“Who’s to say?” may have started as a real question before becoming what it is now: a worn-out rhetorical question that is actually a statement—albeit one giving the speaker the free feeling that he’s not asserting anything he would be called upon to support with rational arguments. It’s less a meaningful use of language within a conversation than it is a move out of conversation, a dispute-stopper for those wishing to avoid the mere occasion of moral judgment or to quiet a disapproved opinion. The person deploying it is like a policeman at the site of an irresistibly eye-drawing spectacle saying, “Go about your business. There’s nothing to see here.”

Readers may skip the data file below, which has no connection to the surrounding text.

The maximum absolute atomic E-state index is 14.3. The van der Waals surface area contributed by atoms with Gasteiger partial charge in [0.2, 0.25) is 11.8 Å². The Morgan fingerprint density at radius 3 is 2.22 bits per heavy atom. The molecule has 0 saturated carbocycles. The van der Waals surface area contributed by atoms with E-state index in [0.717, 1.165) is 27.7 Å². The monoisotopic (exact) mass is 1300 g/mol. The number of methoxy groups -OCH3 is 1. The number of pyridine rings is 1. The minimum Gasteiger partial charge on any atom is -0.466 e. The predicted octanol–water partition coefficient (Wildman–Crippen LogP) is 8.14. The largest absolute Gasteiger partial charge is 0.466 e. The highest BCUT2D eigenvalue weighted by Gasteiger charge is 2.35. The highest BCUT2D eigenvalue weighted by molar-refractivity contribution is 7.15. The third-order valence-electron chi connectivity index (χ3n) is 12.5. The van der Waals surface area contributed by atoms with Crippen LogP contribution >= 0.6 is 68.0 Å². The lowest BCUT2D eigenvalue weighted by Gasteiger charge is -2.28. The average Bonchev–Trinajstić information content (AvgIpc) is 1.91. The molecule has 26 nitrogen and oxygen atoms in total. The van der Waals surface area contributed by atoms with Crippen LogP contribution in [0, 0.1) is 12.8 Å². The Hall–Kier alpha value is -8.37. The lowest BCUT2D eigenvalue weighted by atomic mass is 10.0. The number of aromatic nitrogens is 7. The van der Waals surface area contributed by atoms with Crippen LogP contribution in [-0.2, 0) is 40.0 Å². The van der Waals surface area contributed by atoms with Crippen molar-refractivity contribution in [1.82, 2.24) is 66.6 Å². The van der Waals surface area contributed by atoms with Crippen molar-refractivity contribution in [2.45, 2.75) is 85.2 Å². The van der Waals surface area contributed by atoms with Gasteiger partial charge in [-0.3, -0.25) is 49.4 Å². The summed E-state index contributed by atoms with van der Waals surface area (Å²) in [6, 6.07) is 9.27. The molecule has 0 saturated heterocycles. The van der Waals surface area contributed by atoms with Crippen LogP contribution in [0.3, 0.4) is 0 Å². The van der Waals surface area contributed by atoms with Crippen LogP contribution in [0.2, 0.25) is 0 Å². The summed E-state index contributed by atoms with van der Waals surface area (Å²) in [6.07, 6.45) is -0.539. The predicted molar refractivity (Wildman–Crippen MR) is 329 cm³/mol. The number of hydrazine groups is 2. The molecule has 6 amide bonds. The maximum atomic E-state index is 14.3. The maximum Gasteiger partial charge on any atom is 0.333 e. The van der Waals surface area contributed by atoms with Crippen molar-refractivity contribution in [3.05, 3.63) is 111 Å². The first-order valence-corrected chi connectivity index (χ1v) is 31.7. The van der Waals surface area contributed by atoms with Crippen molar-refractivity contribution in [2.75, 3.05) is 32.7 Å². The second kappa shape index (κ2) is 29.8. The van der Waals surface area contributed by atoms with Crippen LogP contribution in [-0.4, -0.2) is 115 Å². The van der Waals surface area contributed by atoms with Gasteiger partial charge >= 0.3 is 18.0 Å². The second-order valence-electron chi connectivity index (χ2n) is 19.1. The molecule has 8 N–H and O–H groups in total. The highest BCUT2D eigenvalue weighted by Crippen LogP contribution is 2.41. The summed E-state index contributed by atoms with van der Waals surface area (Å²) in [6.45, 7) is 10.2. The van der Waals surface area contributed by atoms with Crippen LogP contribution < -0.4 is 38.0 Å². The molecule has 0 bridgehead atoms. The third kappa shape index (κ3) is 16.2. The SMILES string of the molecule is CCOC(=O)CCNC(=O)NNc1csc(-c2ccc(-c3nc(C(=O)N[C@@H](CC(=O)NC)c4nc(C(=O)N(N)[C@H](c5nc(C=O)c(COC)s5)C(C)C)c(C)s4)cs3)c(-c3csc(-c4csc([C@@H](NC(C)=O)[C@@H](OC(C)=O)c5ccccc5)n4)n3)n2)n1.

The “who’s to say” move seems justified on the basis of an undeniable fact: disagreement. As F.A. Hayek might remind us, because the human mind is dispersed in various bodies, our knowledge arises perspectivally. Multiple perspectives give rise to more information, and to conflicting positions.
The disparateness is not evidence that there is no reality captured better by some accounts than others. In fact, the disparateness hardly makes sense at all without there being such a reality, since views can conflict only on the basis of some one thing, seen in common. Its tolerant motivation notwithstanding, relativism doesn’t respect perspectives; it annihilates them, since it would destroy the common thing given perspectivally.
So the “who’s to say” cliché, a dispute-stopper as I said, performs rather profound work for a cliché: It reaches in to deny the thing about which we might disagree. All disputes would be instances of talking around each other; we are really seeing different things, not seeing things differently.